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The biggest beneficiaries of online education programmes are those least likely to use them, according to data collected by one of the world’s largest providers of such courses.
Learning through the internet via massive open online courses (Moocs) was hailed as a key way to bring education to the majority of people who lack the time or resources to attend university. But to date most of those signing up to complete these courses have already been to university.
Coursera, which has amassed 15m registered users since its co-founders put up their first Mooc four years ago, interviewed 52,000 of participants to find whether they had achieved career or personal goals.
Three quarters of Coursera’s registered learners have a bachelors degree or higher, and most of these hail from developed countries. But this group was significantly less likely to report benefits to their career or personal understanding three months after completing their Coursera course than the much smaller subset of people from emerging economies with no formal qualifications.
Of the 52 per cent who said they had taken a Mooc to advance their careers only a third of those from emerging economies with a bachelors degree reported tangible career benefits, compared with almost four in ten of those with no formal education to degree level.
“The perception has been that Moocs were a help only to the people who already benefited, people who have already been educated,” Daphne Koller, president and co-founder of Coursera, said. “Our data shows that everybody benefits.”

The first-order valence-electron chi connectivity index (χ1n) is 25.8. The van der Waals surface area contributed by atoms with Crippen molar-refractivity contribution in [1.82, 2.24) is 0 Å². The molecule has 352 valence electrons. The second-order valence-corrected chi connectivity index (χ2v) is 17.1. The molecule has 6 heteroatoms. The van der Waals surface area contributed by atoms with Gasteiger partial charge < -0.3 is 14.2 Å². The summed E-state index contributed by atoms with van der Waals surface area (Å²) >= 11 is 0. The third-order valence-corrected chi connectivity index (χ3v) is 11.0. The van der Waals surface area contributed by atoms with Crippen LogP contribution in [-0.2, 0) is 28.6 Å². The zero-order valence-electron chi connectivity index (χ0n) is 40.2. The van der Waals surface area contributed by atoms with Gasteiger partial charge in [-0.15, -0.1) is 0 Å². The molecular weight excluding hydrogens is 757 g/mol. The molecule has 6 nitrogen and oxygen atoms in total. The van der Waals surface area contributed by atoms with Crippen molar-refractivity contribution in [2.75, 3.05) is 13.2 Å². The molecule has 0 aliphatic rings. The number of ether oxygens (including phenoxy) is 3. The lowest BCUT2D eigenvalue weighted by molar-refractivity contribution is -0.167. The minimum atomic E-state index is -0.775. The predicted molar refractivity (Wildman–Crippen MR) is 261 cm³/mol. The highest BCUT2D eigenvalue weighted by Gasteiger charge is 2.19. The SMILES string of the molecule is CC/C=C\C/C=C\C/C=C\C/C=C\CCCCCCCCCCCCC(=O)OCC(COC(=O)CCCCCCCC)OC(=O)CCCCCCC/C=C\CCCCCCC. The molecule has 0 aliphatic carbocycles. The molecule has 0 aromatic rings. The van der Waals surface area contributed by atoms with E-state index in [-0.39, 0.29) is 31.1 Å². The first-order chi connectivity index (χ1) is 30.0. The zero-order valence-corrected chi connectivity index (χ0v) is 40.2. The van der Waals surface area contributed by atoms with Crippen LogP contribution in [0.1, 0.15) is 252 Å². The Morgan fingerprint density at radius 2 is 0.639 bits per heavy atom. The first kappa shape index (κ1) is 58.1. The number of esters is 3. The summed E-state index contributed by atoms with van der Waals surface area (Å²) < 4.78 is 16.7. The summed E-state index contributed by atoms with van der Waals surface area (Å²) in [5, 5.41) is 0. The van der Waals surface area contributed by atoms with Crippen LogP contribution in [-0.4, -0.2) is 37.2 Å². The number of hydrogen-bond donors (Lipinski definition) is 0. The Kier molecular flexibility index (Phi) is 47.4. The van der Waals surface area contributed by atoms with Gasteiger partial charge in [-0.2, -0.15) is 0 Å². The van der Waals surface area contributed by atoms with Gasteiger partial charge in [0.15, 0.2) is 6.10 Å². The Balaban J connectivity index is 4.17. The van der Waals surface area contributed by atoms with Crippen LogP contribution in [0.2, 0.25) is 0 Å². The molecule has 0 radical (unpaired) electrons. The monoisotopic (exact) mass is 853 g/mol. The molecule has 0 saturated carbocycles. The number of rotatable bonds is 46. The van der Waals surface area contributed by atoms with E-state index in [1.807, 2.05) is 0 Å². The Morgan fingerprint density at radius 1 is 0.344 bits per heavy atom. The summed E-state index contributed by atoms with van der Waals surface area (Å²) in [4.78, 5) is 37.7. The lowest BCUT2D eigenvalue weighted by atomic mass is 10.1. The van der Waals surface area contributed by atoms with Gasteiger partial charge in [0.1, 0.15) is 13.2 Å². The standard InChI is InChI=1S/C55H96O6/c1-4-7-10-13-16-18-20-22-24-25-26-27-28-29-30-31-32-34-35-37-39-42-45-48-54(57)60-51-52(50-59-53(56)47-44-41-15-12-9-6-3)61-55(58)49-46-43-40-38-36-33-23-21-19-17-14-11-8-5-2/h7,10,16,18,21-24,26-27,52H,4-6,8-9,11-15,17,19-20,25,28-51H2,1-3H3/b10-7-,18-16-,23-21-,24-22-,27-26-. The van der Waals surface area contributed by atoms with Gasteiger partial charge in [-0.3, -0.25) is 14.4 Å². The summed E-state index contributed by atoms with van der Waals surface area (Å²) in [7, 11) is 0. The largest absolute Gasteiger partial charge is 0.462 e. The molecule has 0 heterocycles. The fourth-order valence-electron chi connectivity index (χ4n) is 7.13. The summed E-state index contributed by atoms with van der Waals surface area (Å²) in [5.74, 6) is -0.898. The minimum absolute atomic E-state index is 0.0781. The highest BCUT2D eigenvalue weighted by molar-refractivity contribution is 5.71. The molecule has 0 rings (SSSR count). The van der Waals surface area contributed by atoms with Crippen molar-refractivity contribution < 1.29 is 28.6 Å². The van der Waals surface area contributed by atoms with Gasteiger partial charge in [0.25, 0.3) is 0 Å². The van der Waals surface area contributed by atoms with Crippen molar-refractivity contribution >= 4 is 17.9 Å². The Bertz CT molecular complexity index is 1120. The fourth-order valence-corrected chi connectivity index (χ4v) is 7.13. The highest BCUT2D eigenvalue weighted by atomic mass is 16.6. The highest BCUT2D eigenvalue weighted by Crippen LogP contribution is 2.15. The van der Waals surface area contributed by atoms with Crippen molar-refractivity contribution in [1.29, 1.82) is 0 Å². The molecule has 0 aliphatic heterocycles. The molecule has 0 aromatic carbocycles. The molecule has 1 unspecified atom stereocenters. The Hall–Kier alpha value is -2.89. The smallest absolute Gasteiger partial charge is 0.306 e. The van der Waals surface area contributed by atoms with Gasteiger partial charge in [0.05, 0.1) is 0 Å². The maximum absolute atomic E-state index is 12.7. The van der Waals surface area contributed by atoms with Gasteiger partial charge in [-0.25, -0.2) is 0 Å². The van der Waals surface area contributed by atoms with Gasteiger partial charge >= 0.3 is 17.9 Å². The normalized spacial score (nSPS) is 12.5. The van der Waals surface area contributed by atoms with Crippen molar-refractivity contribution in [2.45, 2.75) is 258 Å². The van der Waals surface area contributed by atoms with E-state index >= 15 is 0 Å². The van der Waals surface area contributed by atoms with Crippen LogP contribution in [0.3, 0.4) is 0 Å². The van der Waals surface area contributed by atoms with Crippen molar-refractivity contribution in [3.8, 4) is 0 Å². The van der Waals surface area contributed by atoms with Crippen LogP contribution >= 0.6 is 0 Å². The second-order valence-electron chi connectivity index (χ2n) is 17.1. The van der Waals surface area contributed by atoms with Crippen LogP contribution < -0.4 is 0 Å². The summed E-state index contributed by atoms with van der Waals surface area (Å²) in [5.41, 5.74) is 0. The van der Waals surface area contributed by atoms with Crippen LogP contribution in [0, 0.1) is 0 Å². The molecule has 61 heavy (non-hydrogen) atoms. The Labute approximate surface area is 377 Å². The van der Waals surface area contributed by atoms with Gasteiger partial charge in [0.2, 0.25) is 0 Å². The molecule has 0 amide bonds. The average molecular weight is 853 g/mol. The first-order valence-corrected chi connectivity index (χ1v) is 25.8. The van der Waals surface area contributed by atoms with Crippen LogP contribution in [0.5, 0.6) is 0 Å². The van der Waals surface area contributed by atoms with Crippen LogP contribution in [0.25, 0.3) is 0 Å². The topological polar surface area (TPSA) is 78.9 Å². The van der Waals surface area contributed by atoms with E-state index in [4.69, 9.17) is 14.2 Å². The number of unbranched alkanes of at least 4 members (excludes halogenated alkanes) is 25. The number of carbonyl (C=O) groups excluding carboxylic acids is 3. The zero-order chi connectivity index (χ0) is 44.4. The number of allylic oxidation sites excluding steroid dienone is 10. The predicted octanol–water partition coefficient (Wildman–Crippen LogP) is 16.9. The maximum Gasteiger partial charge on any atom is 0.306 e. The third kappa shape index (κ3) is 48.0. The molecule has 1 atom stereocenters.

Among unemployed Coursera learners seeking to advance their career, it was the older learners that reported greater benefits in the Coursera survey.
One case highlighted was that of US-based Patricia Ehrhardt, who was unexpectedly laid off from her job as an office administrator after signing up for Coursera’s Programming for Everybody course.
Ms Ehrhardt quickly found a new part-time position as a developer for a local not-for-profit organisation, which she claims would not have hired her without the technical skills she had acquired via Coursera. She is now pursuing a career as a web developer in San Francisco.
Coursera has invested in multiple language courses and is marketing its services in new jurisdictions, such as Brazil, to attract the sweetspot of learners from emerging markets, Ms Koller noted.
“If you think about it, it is really not surprising that most of our learners are from developed economies and degrees because these are the people who can speak English and have access to computers,” she said.
“We are already seeing adoption by people who have limited access to education. We just need to keep giving them more and more relevant content.”